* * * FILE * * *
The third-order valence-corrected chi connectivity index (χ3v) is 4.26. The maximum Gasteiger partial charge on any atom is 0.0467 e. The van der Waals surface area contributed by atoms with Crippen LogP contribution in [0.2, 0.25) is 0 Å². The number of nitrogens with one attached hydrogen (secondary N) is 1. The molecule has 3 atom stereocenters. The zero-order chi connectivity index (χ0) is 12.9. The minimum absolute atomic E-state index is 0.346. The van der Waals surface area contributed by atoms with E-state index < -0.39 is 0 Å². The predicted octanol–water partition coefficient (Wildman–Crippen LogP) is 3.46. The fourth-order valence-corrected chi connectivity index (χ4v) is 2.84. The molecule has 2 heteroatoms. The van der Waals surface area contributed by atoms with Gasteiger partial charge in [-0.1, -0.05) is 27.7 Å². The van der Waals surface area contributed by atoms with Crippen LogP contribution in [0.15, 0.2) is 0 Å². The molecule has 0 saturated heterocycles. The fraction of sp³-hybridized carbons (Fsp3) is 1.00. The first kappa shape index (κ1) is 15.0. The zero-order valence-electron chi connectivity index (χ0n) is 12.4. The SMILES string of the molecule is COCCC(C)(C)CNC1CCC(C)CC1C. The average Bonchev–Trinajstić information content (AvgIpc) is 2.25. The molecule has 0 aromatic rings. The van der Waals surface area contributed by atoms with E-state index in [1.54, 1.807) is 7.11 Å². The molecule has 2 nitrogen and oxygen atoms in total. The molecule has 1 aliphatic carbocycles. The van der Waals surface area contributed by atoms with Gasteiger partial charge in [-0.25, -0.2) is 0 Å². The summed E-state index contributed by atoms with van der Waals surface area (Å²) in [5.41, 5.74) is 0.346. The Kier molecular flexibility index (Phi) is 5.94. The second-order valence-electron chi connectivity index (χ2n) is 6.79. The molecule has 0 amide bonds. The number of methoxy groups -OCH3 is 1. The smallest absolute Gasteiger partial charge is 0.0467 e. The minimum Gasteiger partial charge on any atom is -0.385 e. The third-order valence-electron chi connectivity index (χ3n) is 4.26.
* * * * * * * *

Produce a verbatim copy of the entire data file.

The third-order valence-corrected chi connectivity index (χ3v) is 4.26. The maximum Gasteiger partial charge on any atom is 0.0467 e. The van der Waals surface area contributed by atoms with Crippen LogP contribution in [0.2, 0.25) is 0 Å². The number of nitrogens with one attached hydrogen (secondary N) is 1. The molecule has 3 atom stereocenters. The zero-order chi connectivity index (χ0) is 12.9. The minimum absolute atomic E-state index is 0.346. The van der Waals surface area contributed by atoms with E-state index < -0.39 is 0 Å². The predicted octanol–water partition coefficient (Wildman–Crippen LogP) is 3.46. The fourth-order valence-corrected chi connectivity index (χ4v) is 2.84. The molecule has 2 heteroatoms. The van der Waals surface area contributed by atoms with Gasteiger partial charge in [-0.1, -0.05) is 27.7 Å². The van der Waals surface area contributed by atoms with Crippen LogP contribution in [0.15, 0.2) is 0 Å². The molecule has 0 saturated heterocycles. The fraction of sp³-hybridized carbons (Fsp3) is 1.00. The first kappa shape index (κ1) is 15.0. The zero-order valence-electron chi connectivity index (χ0n) is 12.4. The SMILES string of the molecule is COCCC(C)(C)CNC1CCC(C)CC1C. The average Bonchev–Trinajstić information content (AvgIpc) is 2.25. The molecule has 0 aromatic rings. The van der Waals surface area contributed by atoms with E-state index in [1.54, 1.807) is 7.11 Å². The molecule has 2 nitrogen and oxygen atoms in total. The molecule has 1 aliphatic carbocycles. The van der Waals surface area contributed by atoms with Gasteiger partial charge in [-0.25, -0.2) is 0 Å². The summed E-state index contributed by atoms with van der Waals surface area (Å²) in [5.41, 5.74) is 0.346. The Kier molecular flexibility index (Phi) is 5.94. The second-order valence-electron chi connectivity index (χ2n) is 6.79. The molecule has 0 amide bonds. The number of methoxy groups -OCH3 is 1. The smallest absolute Gasteiger partial charge is 0.0467 e. The minimum Gasteiger partial charge on any atom is -0.385 e. The third-order valence-electron chi connectivity index (χ3n) is 4.26.